Well, for one, they’ll get shoppers’ goodwill. We all want to make healthier choices, after all. They’ll get parents’ goodwill, because shopping is less of a hassle if kids aren’t begging for candy while you’re trying to pay. And they get a reputation for caring about their customers, too.

Personally I think the more interesting question is whether Tesco should be doing this at all. There are many studies showing that shopper behavior is profoundly affected by merchandising. We’re more likely to buy the brands at eye level, more likely to buy more if we’re using a basket, more likely to buy more if we have to walk all the way to the back of the store to find the milk. But when stores start use merchandising to affect our choices in a constructive way it gets more interesting. Do stores have a responsibility to help us make good choices? It is even responsible for them to try to do so?

I recently read a book called Nudge by Richard Thaler and Cass Sunstein. Nudge discusses subtle ways that changes in policies and process influence us to make better, healthier choices. But when is it right for organizations to do this? And when is it beyond the scope of what an organization should do? Do we really want companies and governments explicitly influencing how we live? Do you want your grocery store helping you make your eating decisions?

I highly recommend reading Nudge if you want to ponder other ways your choices aren’t solely yours. For a nice preview, check out this article from the WSJ.

Off The Charts

6 Feb

ffeeeAt first glance, the chart to the left looks like an analysis of the things people do in a coffee shop. According to the chart, people spend more time buying and photographing their coffee than drinking the actual coffee. “Wow!” you think. “How interesting!” You want to share this fun fact with friends, so you start posting the chart on social media. Your friends also find this incredibly interesting. Until a particularly critical pal takes a closer look… and emails you to tell you the chart is completely bogus.

The image above from a Bold Italic series called “Made Up Charts.” All the data is fabricated and the charts are meant to entertain, not educate. This is an extreme example, of course, where it’s clearly labeled as fake. But while charts and graphs can be useful to digest information, their format also has a profound impact on the way people interpret information. According to a Cornell University study, people are more likely to believe information if a chart is included in the explanation. Two sets of people were shown descriptions of the same cold medicine. One description had charts and the other did not. Among those who didn’t see charts: 68% believed the medicine worked. Among those who saw charts: 97% of people believed the medicine worked.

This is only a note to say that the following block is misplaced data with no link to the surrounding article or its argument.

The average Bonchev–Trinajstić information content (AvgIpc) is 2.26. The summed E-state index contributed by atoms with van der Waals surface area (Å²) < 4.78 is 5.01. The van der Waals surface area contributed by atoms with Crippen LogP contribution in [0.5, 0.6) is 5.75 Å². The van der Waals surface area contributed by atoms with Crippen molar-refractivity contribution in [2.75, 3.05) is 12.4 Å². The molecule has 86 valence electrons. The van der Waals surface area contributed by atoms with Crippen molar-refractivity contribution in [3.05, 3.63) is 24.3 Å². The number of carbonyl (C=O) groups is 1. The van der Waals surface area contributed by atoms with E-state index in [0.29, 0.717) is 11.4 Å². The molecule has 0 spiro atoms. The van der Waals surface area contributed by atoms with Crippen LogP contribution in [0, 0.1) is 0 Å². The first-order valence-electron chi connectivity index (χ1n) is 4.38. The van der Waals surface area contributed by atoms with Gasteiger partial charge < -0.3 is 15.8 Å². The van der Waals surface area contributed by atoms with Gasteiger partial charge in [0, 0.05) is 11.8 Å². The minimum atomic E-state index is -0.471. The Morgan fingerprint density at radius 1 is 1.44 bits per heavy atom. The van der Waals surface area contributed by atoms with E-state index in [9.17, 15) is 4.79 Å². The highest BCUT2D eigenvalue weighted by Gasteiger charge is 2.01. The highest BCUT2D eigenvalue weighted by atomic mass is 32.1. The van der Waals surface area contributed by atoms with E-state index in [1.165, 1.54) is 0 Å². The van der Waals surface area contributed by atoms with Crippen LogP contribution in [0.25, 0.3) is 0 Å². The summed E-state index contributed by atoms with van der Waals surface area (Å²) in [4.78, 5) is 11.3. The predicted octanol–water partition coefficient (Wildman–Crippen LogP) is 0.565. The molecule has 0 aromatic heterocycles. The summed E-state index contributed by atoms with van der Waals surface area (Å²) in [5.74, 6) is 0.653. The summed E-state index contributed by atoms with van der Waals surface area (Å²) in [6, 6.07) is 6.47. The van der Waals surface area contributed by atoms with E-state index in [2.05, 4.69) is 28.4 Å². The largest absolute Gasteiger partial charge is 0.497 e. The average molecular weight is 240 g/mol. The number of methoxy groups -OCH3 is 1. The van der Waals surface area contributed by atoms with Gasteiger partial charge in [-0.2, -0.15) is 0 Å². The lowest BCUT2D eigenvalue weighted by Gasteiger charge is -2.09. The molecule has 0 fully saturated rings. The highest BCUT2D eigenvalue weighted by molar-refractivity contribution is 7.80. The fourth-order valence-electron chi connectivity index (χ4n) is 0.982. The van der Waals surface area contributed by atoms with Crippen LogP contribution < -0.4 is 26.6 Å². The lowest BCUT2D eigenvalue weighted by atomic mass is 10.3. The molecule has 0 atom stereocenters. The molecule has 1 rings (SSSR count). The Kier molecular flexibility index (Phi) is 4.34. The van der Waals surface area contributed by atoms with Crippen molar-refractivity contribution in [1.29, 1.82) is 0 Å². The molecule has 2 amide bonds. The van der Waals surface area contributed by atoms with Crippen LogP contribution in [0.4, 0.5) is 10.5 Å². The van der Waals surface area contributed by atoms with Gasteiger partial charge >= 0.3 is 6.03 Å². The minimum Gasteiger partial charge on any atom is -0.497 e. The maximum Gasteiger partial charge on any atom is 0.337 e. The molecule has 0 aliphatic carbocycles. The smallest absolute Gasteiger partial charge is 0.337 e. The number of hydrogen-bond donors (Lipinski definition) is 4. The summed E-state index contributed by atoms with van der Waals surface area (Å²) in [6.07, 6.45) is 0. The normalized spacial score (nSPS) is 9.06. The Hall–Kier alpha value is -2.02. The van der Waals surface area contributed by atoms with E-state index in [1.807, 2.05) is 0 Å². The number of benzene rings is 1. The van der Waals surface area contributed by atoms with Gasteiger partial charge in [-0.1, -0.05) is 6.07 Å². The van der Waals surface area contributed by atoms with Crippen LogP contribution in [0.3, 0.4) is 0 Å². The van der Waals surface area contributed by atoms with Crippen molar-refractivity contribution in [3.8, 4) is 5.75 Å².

This jump is significant. It shows just how much presentation matters, sometimes even more than the information we hope to convey. A chart makes people think information is more legitimate. We shouldn’t need charts to help us make decisions about what and who to believe. But graphic representation provides a credibility nudge, nonetheless.

Researchers have found a similar effect when studies or products claim to be “backed by science.” Just the suggestion that something is backed by science is all it takes: the materials don’t even need to include complex formulas. Simply listing a product’s ingredients in scientific terms, not layman’s terms, can be all it takes to make that product sound more “effective.”

Charts and graphs can be helpful, but we certainly shouldn’t let them affect how we interpret what we read. Pay attention to your reading habits. Are you more likely to believe something if there’s an official-looking chart? Do graphs feel particularly credible to you? Is your opinion swayed by presentation?

If you’re interested in learning other subtle ways we’re influenced by information architecture, check out Nudge. It’s a behavioral economics book with really interesting case studies.

Even if they’re bogus, or rather because they’re bogus, made up charts can be a lot of fun. Here are two of my favorite sources for humorous graphs:

If These Streets Could Talk (Picture Prattle)

28 Jan

I’ve always found streetscapes alluring. There’s something about peering down a street that stirs my curiosity. I wonder about the place’s world, its people, its ways. I think about the things that happen there, both important and mundane. I stare down the road, anticipating what lays ahead.

I’m sure my love of streetscapes ties to my love of wandering, to that burst of adrenaline I get when I start to explore. Wandering feels like a choose-your-own-adventure storyline. Should I stick to this street, or turn off? If I do turn, should I go left or right? If I just keep going straight – where will I end up? How will the scenery change as I continue on?

Whenever I get back from a trip I realize that about 50% of my photos are streetscapes. I’ve framed many of them and put them up on my walls. Gazing at these photos provides a sense of serenity, but also a sense of possibility. They inspire me to let my creativity wander, to let my brain go down its own path. They remind me of the thrill of adventure, and the rush of discovery.

Here are some of my favorite shots from the last several years. Where will you wander next?